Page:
Hikes to go on, stars to gaze at, ruins to explore, friends to make
This archived article was written by: Hanna Coleman
I moved to Price two weeks before school started. I didn’t know anyone coming into school. There wasn’t a glamorous move in day for me. I had my parents with me and nobody else. I learned quickly that I enjoyed Price. There might only be two streets and a terrible lack of Chick-Fil-A, but the town has charm. I worried that a city girl like me was making a terrible mistake in moving to Carbon County, but the damage was done.
I lived in China recently, and learned sometimes I don’t realize exactly how much of a change I’m experiencing until after I leave. I knew China would be different from America, so I was somewhat prepared for the shock. It wasn’t until I got back to America that I realized just how much I’d had to adapt.
The same thing happened in Price. There was so much camouflage and country music. Everything was in a one-mile radius. Visiting home after the first week of classes was a huge upset for me. Suddenly there were… buildings and people. I didn’t realize how diverse Eastern was as a campus until I was back in the heart of Utah. I missed Price.
There is so much to do in Price. Cities give the impression of having boundless activities, but really it’s the countryside that is interesting. There are hikes to go on, stars to gaze at, ruins to explore and friends to make. The Eastern campus is an ultimate Frisbee course. There are always activities going on. If Institute isn’t trying to feed students, some organization is. The residence halls host activities and EUSA is always organizing some extravagant affair. Soccer games take place all throughout the week. Someone is usually having a bonfire, allegedly. Price might be small, and the campus even smaller, but its easy to get involved and have fun. Being part of a small campus seems dreadful at first, but I love that I can walk the halls of the student center and greet people by name. It’s refreshing. It makes it easy to know people. We have an app called, “USU E Student Life” which acts as a Facebook specific to students at USU Eastern. If there are items left somewhere, events coming up, or even a movie night at the residence halls, it will be posted on the app so students are aware. Several times this semester already, students have posted about going on hikes, or putting together a game night. Students stay in touch through Instagram and Snapchat. The communication and outreach is great.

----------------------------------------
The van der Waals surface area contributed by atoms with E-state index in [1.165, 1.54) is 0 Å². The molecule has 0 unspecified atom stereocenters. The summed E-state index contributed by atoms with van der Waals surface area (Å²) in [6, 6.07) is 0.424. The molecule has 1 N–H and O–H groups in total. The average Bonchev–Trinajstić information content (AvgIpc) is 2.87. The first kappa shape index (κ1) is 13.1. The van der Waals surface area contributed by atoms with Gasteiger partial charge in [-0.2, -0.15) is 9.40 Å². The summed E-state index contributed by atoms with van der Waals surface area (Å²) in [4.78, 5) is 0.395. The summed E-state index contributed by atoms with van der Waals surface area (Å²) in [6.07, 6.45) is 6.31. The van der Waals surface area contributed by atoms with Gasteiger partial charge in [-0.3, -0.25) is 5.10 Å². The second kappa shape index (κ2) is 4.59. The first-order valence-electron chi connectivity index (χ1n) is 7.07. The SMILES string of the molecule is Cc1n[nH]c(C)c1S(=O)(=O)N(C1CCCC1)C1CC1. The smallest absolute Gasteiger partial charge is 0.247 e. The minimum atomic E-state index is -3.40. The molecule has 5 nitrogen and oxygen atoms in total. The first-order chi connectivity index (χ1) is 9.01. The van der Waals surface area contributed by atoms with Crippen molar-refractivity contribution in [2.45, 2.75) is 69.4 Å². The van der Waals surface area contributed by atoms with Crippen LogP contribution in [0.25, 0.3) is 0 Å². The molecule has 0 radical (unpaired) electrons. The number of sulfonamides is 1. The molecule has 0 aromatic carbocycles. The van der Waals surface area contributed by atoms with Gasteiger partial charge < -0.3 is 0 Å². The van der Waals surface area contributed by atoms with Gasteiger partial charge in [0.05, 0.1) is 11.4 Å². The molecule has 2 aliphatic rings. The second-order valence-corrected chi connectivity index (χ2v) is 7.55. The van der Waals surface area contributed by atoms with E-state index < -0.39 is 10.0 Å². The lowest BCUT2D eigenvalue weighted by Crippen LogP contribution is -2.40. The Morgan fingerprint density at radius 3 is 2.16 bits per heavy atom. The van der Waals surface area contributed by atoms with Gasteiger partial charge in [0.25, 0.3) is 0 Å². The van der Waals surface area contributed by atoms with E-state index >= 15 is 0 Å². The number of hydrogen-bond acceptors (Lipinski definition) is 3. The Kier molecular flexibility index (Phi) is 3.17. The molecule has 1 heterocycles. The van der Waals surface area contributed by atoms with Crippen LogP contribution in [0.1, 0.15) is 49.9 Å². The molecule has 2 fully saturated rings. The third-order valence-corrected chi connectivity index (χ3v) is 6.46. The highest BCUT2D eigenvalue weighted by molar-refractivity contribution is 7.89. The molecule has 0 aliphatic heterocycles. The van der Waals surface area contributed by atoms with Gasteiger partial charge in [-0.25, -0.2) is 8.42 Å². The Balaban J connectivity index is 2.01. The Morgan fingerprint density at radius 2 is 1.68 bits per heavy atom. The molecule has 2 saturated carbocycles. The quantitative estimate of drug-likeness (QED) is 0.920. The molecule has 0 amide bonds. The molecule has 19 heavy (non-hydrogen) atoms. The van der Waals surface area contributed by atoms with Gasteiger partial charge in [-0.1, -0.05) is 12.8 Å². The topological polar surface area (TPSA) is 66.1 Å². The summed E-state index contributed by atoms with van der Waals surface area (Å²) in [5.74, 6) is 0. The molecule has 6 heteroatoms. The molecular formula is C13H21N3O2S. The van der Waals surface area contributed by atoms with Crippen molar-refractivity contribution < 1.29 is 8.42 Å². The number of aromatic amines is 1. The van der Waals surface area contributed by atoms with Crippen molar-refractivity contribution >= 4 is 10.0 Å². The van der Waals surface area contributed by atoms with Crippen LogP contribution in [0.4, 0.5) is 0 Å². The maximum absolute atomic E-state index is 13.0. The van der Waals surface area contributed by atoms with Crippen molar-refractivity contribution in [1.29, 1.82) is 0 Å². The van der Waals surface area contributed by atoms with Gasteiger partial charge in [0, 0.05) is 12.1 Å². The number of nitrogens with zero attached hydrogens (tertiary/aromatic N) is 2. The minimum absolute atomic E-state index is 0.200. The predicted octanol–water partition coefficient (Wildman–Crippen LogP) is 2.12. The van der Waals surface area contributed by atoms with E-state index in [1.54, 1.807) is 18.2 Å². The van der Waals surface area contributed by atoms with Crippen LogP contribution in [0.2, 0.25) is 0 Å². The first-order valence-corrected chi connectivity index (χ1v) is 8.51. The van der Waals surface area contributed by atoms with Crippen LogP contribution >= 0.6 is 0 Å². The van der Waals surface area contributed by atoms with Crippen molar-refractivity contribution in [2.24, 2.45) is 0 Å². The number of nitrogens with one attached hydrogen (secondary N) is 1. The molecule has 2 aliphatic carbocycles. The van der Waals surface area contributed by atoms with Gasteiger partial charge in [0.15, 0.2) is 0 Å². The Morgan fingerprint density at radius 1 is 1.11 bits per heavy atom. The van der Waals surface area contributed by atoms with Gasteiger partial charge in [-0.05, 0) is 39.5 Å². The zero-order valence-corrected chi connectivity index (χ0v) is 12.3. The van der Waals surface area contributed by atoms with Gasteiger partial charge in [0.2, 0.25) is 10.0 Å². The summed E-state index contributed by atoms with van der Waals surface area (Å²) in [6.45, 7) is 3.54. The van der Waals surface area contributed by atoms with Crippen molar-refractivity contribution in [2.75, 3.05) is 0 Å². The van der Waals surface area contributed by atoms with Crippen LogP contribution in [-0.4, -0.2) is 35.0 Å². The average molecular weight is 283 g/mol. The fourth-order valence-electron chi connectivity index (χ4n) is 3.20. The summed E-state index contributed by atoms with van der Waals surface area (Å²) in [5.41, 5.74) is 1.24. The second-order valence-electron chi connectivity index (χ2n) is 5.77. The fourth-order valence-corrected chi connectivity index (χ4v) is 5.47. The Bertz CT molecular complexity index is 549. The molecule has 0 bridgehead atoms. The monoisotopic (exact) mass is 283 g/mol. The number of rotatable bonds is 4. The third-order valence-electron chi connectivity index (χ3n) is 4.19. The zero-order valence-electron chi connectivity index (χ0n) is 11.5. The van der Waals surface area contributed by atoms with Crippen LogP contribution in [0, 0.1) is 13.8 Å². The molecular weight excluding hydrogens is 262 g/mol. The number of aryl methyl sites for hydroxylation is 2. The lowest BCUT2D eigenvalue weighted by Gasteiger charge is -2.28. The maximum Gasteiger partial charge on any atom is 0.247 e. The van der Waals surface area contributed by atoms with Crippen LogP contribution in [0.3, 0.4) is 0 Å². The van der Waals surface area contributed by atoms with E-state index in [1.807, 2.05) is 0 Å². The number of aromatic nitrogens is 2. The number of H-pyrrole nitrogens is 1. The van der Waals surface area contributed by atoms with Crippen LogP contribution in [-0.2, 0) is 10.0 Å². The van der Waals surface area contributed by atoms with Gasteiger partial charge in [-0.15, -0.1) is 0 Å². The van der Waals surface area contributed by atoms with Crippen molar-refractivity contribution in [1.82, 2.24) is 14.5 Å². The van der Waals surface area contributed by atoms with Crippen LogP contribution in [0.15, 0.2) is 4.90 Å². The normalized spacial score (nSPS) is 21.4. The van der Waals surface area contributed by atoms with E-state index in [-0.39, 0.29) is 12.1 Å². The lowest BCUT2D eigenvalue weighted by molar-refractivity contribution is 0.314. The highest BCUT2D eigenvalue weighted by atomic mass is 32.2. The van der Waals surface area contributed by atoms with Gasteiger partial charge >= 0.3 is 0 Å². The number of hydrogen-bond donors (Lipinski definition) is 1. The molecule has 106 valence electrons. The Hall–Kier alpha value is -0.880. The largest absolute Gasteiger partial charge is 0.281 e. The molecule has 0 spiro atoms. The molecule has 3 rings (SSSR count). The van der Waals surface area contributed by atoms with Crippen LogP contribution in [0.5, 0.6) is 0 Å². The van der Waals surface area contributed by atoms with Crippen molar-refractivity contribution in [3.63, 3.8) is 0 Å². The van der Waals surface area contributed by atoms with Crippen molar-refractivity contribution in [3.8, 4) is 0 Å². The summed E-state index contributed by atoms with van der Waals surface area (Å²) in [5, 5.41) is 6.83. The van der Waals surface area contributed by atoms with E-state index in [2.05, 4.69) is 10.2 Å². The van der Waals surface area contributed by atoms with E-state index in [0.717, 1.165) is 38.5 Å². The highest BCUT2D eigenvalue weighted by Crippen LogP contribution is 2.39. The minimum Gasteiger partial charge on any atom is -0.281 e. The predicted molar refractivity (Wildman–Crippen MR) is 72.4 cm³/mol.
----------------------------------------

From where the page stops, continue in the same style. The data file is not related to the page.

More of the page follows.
When it comes to school, Price has people who care. Counselors are available. Administrators are accessible. There are people who serve to voice your concerns. The Center for Diversity and Inclusion houses several groups committed to helping students in every aspect of their life. The semester has just started, but I couldn’t be more thrilled with my choice to attend USU Eastern.